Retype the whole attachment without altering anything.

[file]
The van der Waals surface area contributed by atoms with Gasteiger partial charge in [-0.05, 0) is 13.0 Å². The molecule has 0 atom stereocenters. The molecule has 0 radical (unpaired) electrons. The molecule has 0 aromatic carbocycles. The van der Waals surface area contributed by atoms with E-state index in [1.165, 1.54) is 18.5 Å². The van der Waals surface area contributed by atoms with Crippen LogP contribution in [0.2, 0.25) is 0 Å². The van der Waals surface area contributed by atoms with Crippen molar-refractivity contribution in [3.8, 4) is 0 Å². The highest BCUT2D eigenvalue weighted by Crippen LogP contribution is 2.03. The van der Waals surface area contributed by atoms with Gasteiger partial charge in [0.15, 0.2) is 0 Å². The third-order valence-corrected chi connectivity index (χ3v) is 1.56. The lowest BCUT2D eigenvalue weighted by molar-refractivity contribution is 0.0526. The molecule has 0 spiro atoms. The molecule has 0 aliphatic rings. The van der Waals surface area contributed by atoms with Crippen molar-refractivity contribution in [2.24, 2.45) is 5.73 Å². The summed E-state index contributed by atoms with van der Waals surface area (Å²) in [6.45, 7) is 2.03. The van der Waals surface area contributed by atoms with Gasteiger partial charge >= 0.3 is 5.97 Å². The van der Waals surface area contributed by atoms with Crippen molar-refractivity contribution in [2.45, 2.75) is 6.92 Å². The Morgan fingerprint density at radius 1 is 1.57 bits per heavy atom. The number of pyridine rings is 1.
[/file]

The van der Waals surface area contributed by atoms with Gasteiger partial charge in [-0.05, 0) is 13.0 Å². The molecule has 0 atom stereocenters. The molecule has 0 radical (unpaired) electrons. The molecule has 0 aromatic carbocycles. The van der Waals surface area contributed by atoms with E-state index in [1.165, 1.54) is 18.5 Å². The van der Waals surface area contributed by atoms with Crippen LogP contribution in [0.2, 0.25) is 0 Å². The van der Waals surface area contributed by atoms with Crippen molar-refractivity contribution in [3.8, 4) is 0 Å². The highest BCUT2D eigenvalue weighted by Crippen LogP contribution is 2.03. The van der Waals surface area contributed by atoms with Gasteiger partial charge in [0.15, 0.2) is 0 Å². The third-order valence-corrected chi connectivity index (χ3v) is 1.56. The lowest BCUT2D eigenvalue weighted by molar-refractivity contribution is 0.0526. The molecule has 0 spiro atoms. The molecule has 0 aliphatic rings. The van der Waals surface area contributed by atoms with Crippen molar-refractivity contribution in [2.24, 2.45) is 5.73 Å². The summed E-state index contributed by atoms with van der Waals surface area (Å²) in [6.45, 7) is 2.03. The van der Waals surface area contributed by atoms with Gasteiger partial charge >= 0.3 is 5.97 Å². The van der Waals surface area contributed by atoms with Crippen molar-refractivity contribution in [2.45, 2.75) is 6.92 Å². The Morgan fingerprint density at radius 1 is 1.57 bits per heavy atom. The number of pyridine rings is 1.